iPhone 4: the best built smartphone...
...but also the one most likely to slip from your hands
Looking for the most reliable smartphone? You'll want the iPhone 4 then. Keen to avoid the handset most prone to accidental damage? Steer clear of the... er... iPhone 4.
SquareTrade, a US provider of extra warranty cover, tracks such details, and last night revealed that, according to the claims made against its warranties, the iPhone 4 was the least likely of 50,000 smartphones to develop a fault.
Interestingly, despite their complexity, smartphones are generally less likely to malfunction than all other categories of consumer electronics save digital cameras.
All well and good, but then those pesky darn users get their hands on the things. When that happens, the iPhone 4 has a higher accident rate than other smartphones.
SquareTrade's numbers, as quoted here, are projections, we should point out, taking the iPhone 4 and other handsets to 12 months from launch. SquareTrade has a lot of experience handling these kinds of data, so we're inclined to trust its numbers.
So, after 12 months, the iPhone 4 will have an accident rate of 13.8 per cent - almost one in seven of them will have been dropped and broken, trodden on or whatever. Compare that to the iPhone 3GS' rate of 9.4 per cent, an aggregated Motorola score of 12.2 per cent - a figure shared with HTC - and 6.7 per cent for all BlackBerrys.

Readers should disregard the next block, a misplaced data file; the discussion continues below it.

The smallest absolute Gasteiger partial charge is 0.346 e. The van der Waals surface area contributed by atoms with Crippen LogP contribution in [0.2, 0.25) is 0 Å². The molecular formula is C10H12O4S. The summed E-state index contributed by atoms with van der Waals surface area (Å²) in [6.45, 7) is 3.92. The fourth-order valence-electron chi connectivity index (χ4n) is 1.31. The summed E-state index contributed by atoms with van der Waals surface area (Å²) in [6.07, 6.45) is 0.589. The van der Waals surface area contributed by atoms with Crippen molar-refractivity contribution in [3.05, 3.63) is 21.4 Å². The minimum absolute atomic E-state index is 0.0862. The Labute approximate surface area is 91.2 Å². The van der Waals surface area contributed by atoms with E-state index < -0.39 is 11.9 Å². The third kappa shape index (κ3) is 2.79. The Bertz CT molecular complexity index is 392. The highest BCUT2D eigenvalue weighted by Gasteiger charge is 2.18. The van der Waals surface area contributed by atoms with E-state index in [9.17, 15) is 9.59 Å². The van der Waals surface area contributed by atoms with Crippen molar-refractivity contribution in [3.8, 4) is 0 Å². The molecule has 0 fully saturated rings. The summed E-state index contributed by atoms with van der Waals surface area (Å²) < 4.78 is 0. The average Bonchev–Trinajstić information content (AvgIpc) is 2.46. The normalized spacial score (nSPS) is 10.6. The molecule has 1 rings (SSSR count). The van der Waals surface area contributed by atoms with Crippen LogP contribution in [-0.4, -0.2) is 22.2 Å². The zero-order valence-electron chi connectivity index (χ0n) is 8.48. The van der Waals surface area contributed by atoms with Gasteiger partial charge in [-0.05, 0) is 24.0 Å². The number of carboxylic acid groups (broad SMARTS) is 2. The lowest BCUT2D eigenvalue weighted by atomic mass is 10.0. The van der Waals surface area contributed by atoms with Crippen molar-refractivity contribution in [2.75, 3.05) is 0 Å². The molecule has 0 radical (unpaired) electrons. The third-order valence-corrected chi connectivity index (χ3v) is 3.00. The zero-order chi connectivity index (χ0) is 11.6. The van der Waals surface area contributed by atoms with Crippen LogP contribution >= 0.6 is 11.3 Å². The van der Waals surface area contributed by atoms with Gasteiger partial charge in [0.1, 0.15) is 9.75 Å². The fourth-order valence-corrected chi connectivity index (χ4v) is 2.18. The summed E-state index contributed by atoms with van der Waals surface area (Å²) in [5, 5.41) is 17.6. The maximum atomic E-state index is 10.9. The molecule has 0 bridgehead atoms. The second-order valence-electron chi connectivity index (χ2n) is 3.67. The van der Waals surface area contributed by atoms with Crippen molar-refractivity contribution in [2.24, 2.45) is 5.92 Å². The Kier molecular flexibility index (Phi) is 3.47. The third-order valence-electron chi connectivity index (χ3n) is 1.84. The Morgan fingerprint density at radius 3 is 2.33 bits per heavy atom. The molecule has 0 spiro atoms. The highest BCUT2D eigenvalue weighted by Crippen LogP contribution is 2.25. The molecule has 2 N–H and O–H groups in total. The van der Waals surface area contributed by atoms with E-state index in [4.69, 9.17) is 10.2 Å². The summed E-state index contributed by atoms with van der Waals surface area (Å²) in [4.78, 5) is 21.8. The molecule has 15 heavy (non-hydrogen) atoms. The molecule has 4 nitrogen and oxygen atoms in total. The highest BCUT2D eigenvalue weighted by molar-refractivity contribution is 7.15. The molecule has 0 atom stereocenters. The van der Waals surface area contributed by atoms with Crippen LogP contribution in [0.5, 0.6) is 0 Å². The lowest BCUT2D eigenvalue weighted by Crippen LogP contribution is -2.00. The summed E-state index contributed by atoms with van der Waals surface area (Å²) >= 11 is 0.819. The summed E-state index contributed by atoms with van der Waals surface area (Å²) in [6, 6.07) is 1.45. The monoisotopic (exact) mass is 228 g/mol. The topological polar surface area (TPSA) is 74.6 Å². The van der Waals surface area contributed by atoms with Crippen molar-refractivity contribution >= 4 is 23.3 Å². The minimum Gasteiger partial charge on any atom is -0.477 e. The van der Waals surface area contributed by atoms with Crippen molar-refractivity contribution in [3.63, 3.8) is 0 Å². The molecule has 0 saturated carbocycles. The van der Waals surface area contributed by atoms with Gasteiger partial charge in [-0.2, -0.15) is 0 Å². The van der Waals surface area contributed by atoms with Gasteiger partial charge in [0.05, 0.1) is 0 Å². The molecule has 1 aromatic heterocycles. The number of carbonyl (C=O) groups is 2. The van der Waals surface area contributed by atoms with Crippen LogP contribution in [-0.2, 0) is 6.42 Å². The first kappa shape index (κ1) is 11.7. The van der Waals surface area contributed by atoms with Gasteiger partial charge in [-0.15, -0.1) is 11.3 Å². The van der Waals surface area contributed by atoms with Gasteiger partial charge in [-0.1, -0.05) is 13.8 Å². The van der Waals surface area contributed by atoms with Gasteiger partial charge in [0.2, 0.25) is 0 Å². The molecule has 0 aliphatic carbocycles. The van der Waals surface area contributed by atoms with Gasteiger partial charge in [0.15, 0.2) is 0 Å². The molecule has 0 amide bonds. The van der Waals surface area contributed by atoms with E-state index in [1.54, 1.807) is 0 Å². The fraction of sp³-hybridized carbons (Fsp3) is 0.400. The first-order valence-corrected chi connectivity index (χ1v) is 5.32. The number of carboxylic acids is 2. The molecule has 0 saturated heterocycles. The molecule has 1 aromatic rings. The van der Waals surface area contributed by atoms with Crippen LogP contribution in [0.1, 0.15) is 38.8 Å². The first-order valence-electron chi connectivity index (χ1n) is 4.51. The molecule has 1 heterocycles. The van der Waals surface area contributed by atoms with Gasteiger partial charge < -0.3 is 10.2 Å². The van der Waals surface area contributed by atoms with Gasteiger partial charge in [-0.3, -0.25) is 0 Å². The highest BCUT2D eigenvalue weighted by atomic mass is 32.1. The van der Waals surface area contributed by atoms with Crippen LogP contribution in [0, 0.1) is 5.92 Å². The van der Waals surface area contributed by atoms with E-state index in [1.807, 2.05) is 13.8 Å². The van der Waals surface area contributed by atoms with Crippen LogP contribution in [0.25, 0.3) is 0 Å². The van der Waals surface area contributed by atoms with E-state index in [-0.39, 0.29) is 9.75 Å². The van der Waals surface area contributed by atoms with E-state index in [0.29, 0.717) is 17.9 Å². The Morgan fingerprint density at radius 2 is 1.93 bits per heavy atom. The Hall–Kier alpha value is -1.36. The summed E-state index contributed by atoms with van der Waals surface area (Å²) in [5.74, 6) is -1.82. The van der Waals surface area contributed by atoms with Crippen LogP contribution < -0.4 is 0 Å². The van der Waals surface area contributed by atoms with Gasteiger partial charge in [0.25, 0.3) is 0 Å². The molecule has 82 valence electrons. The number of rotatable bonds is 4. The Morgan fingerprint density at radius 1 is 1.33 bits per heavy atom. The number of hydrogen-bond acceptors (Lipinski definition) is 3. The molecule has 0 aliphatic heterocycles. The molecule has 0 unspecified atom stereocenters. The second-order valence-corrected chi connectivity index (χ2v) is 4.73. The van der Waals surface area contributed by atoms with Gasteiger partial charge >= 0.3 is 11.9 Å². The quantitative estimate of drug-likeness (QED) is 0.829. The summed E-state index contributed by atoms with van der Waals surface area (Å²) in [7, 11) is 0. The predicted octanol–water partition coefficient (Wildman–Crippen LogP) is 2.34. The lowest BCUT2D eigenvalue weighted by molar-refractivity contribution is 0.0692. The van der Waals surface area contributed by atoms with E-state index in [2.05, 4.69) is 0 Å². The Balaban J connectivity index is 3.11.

That last number is interesting: the BlackBerry malfunction rate after 12 months is 6.3 per cent, the highest, according to SquareTrade.
So CrackBerry fans take greater care of their handsets, but that's probably because they expect them to break fo their own accord.
SquareTrade's numbers show that the iPhone 4, while well made, has not been well designed, at least from a usage perspective. Its materials and construction may be the acme of hi-tech, but it's simply not as resilient when dropped - and the handset shows a greater number of drop-and-break incidents than other smartphones, according to SquareTrade - and/or has a design that's easier to drop - in other words, it's slippery.
You'd not expect one phone's users to be any more accident prone than any others, so it's clearly the handset at fault.
And any wag eager for cheap laughs who wants to suggest that Apple users are more prone to accidents, dippy lot that they are, should note that the iPhone 4 and the iPhone 3GS have lower spill rates - fewer folk knocked coffee all over them - than other smartphones.
Indeed, the 3GS' accident score is below all others except BlackBerrys. In short, iPhone users are not, of themselves, more likely to damage their handsets. ®
Apples and Pears?
I can't see how by comparing individual models from Apple, with the entire output from other manufacturers you can draw any conclusions about the which individual smart phone model is most reliable. What a nonsense!
Shush! You're ruining their straw men.
New toys cause failure in the old ones
Oooh, you were so close to the right answer. In fact, it is the users' fault but it is (I'm reliably informed people who work both for Vodafone and various insurance companies) actually because they want a brand new toy when the next one comes out.
Apparently accident rates sky-rocket when Steve does his messiah appearance and produces the latest model.
I too despise Apple and all its iOS devices, but one must be realistic in criticism else it just appears like "the crazed ramblings of a drugged horse." (c) C. Morris et al, 1997.